The Tragedy of Empire begins in the late fourth century with the reign of Julian, the last non-Christian Roman emperor, and takes readers to the final years of the Western Roman Empire at the end of the sixth century. One hundred years before Julian’s rule, Emperor Diocletian had resolved that an empire stretching from the Atlantic to the Euphrates, and from the Rhine and Tyne to the Sahara, could not effectively be governed by one man. He had devised a system of governance, called the tetrarchy by modern scholars, to respond to the vastness of the empire, its new rivals, and the changing face of its citizenry. Powerful enemies like the barbarian coalitions of the Franks and the Alamanni threatened the imperial frontiers. The new Sasanian dynasty had come into power in Persia. This was the political climate of the Roman world that Julian inherited.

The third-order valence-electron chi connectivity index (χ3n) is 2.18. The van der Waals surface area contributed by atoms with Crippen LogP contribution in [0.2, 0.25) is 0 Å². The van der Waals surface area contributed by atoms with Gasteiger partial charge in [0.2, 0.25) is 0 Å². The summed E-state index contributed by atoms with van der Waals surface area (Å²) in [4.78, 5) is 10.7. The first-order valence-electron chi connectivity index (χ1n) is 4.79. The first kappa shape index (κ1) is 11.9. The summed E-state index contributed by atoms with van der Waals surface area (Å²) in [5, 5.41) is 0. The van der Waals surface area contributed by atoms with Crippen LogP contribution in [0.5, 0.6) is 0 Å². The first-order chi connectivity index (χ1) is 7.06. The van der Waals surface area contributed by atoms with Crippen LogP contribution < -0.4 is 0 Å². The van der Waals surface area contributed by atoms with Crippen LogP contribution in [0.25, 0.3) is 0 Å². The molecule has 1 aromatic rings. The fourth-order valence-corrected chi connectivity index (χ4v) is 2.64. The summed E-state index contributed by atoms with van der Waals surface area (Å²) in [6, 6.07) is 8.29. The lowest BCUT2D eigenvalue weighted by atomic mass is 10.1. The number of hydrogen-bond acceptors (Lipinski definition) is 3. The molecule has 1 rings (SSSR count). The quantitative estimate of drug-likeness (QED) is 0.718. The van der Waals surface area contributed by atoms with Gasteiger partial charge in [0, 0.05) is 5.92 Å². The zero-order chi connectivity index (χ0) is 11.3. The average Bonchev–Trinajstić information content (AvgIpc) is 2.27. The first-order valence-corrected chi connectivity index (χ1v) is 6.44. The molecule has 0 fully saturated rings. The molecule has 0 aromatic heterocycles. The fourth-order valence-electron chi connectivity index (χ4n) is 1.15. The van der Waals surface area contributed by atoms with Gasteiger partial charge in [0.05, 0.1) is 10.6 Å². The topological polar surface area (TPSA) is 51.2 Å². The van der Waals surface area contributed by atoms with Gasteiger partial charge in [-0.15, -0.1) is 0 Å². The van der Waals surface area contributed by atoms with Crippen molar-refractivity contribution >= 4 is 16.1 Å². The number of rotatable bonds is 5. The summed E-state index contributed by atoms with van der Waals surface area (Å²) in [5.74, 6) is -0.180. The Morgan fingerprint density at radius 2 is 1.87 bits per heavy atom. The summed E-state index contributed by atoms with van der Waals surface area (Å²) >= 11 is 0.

The Tragedy of Empire
Kulikowski traces two hundred years of Roman history during which the Western Empire ceased to exist while the Eastern Empire remained politically strong and culturally vibrant. The changing structure of imperial rule, the rise of new elites, foreign invasions, the erosion of Roman and Greek religions, and the establishment of Christianity as the state religion mark these last two centuries of the Empire.